Want to remember? Take a test!

From the NY Times comes a summary of new research, published in the journal Science, about how to improve learning:

Taking a test is not just a passive mechanism for assessing how much people know, according to new research. It actually helps people learn, and it works better than a number of other studying techniques.

The study found that “students who read a passage, then took a test asking them to recall what they had read, retained about 50 percent more of the information a week later than students who used two other methods.” (The other methods were repeatedly studying the material and drawing detailed diagrams documenting what they are learning.) The research was conducted by Dr. Jeffrey Karpicke, an assistant professor of psychology at Purdue University. We had previously posted about Dr. Karpicke’s research in a review of study strategies last fall.

As the Times points out, Karpicke’s research doesn’t get into why retrieval testing can help with learning. A couple of psychologists interviewed for the article had some thoughts:

  • Robert Bjork, from the University of California, Los Angeles: “When you’re retrieving something out of a computer’s memory, you don’t change anything – it’s simple playback. But when we use our memories by retrieving things, we can change our access to that information.”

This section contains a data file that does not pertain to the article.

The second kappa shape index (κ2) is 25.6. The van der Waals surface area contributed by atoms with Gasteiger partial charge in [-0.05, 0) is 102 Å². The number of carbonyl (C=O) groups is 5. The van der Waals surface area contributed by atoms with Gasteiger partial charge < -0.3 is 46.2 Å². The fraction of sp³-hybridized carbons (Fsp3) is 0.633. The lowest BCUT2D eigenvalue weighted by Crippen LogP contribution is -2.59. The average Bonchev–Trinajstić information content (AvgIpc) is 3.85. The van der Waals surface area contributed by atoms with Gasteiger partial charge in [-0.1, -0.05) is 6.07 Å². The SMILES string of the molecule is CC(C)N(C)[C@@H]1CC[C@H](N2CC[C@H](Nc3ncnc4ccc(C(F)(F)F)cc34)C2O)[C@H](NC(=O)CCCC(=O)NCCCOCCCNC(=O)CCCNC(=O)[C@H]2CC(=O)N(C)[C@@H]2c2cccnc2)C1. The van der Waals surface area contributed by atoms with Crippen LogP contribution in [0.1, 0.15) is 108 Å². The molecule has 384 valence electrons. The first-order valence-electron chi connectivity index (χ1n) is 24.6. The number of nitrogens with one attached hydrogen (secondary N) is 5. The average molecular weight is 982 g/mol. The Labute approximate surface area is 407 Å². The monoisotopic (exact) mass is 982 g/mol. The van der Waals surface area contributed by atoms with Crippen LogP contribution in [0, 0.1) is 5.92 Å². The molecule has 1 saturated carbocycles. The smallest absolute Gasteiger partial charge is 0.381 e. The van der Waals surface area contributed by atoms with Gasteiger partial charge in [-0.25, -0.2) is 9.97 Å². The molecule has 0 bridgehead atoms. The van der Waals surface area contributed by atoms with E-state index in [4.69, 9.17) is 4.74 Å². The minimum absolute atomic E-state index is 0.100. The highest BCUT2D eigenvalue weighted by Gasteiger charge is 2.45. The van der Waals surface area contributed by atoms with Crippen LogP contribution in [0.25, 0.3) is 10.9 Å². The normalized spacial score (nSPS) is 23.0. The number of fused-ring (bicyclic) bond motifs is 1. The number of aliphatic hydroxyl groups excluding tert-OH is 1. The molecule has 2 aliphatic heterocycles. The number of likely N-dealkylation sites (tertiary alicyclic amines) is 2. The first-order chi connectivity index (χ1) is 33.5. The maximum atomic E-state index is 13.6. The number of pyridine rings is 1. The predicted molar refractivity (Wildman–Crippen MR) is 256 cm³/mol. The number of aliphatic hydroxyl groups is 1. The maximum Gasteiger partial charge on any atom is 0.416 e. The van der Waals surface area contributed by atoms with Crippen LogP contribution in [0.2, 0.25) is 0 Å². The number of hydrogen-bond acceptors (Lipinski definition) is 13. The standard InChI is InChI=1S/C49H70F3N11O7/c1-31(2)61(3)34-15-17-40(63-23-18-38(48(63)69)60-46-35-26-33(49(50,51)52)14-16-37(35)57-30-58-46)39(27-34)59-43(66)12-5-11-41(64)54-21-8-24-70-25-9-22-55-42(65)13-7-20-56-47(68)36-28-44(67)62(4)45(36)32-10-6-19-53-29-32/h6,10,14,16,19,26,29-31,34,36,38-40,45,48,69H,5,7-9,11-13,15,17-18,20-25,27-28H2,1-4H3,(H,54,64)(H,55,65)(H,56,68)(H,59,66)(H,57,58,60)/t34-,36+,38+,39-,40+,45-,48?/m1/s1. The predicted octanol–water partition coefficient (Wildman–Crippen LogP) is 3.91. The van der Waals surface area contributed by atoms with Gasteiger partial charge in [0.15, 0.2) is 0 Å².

• Nate Kornell, from Williams College: “The struggle (of taking a test) helps you learn, but it makes you feel like you’re not learning. You feel like: ‘I don’t know it that well. This is hard and I’m having trouble coming up with this information.'”

We were particularly intrigued not so much by the improved recall that resulted from testing as a learning strategy, but with the outcome that the students who took a retrieval test after learning the information “even did better when they were evaluated not with a short-answer test but with a test requiring them to draw a concept map from memory.” Concept mapping, says Daniel Willingham of the University of Virginia, is considered the gold standard of learning.

The last thing most great educators would advocate for in our classrooms is more testing. So it will be interesting to see how this new research translates into the classroom. Says Howard Gardner, an education professor at Harvard quoted in the Times article: “Educators who embrace seemingly more active approaches are challenged to devise outcome measures that can demonstrate the superiority of such constructivist approaches.”

For more thoughts from Be Amazing Learning on study skills, check out these previous posts:

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